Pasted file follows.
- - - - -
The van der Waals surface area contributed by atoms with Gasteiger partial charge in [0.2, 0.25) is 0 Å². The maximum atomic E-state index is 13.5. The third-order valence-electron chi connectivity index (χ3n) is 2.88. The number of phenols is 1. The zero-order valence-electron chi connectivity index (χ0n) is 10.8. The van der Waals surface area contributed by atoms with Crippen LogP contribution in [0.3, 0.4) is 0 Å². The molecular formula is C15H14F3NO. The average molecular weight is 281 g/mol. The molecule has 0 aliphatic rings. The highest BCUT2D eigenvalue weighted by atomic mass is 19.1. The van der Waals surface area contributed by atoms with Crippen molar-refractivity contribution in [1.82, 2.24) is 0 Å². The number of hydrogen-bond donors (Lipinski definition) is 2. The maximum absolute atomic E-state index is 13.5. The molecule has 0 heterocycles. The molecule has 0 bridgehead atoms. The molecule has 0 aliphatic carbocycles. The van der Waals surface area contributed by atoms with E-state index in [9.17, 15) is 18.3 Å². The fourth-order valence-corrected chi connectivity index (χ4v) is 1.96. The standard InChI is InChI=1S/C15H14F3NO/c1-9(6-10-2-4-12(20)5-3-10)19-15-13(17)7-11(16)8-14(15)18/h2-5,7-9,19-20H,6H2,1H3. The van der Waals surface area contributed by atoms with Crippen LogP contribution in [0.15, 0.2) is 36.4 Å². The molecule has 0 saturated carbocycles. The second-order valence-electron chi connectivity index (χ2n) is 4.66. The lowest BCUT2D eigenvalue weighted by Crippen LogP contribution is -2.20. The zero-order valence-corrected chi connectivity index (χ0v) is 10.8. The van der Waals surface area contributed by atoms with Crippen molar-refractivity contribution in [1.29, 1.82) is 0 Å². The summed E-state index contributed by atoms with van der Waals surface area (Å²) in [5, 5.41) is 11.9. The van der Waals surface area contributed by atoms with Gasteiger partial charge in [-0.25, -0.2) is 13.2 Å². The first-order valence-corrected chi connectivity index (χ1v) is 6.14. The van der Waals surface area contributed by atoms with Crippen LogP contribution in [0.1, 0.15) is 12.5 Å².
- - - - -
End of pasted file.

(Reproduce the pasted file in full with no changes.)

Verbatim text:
The van der Waals surface area contributed by atoms with Gasteiger partial charge in [0.2, 0.25) is 0 Å². The maximum atomic E-state index is 13.5. The third-order valence-electron chi connectivity index (χ3n) is 2.88. The number of phenols is 1. The zero-order valence-electron chi connectivity index (χ0n) is 10.8. The van der Waals surface area contributed by atoms with Crippen LogP contribution in [0.3, 0.4) is 0 Å². The molecular formula is C15H14F3NO. The average molecular weight is 281 g/mol. The molecule has 0 aliphatic rings. The highest BCUT2D eigenvalue weighted by atomic mass is 19.1. The van der Waals surface area contributed by atoms with Crippen molar-refractivity contribution in [1.82, 2.24) is 0 Å². The number of hydrogen-bond donors (Lipinski definition) is 2. The maximum absolute atomic E-state index is 13.5. The molecule has 0 heterocycles. The molecule has 0 bridgehead atoms. The molecule has 0 aliphatic carbocycles. The van der Waals surface area contributed by atoms with E-state index in [9.17, 15) is 18.3 Å². The fourth-order valence-corrected chi connectivity index (χ4v) is 1.96. The standard InChI is InChI=1S/C15H14F3NO/c1-9(6-10-2-4-12(20)5-3-10)19-15-13(17)7-11(16)8-14(15)18/h2-5,7-9,19-20H,6H2,1H3. The van der Waals surface area contributed by atoms with Crippen LogP contribution in [0.15, 0.2) is 36.4 Å². The molecule has 0 saturated carbocycles. The second-order valence-electron chi connectivity index (χ2n) is 4.66. The lowest BCUT2D eigenvalue weighted by Crippen LogP contribution is -2.20. The zero-order valence-corrected chi connectivity index (χ0v) is 10.8. The van der Waals surface area contributed by atoms with Crippen molar-refractivity contribution in [1.29, 1.82) is 0 Å². The summed E-state index contributed by atoms with van der Waals surface area (Å²) in [5, 5.41) is 11.9. The van der Waals surface area contributed by atoms with Gasteiger partial charge in [-0.25, -0.2) is 13.2 Å². The first-order valence-corrected chi connectivity index (χ1v) is 6.14. The van der Waals surface area contributed by atoms with Crippen LogP contribution in [0.1, 0.15) is 12.5 Å².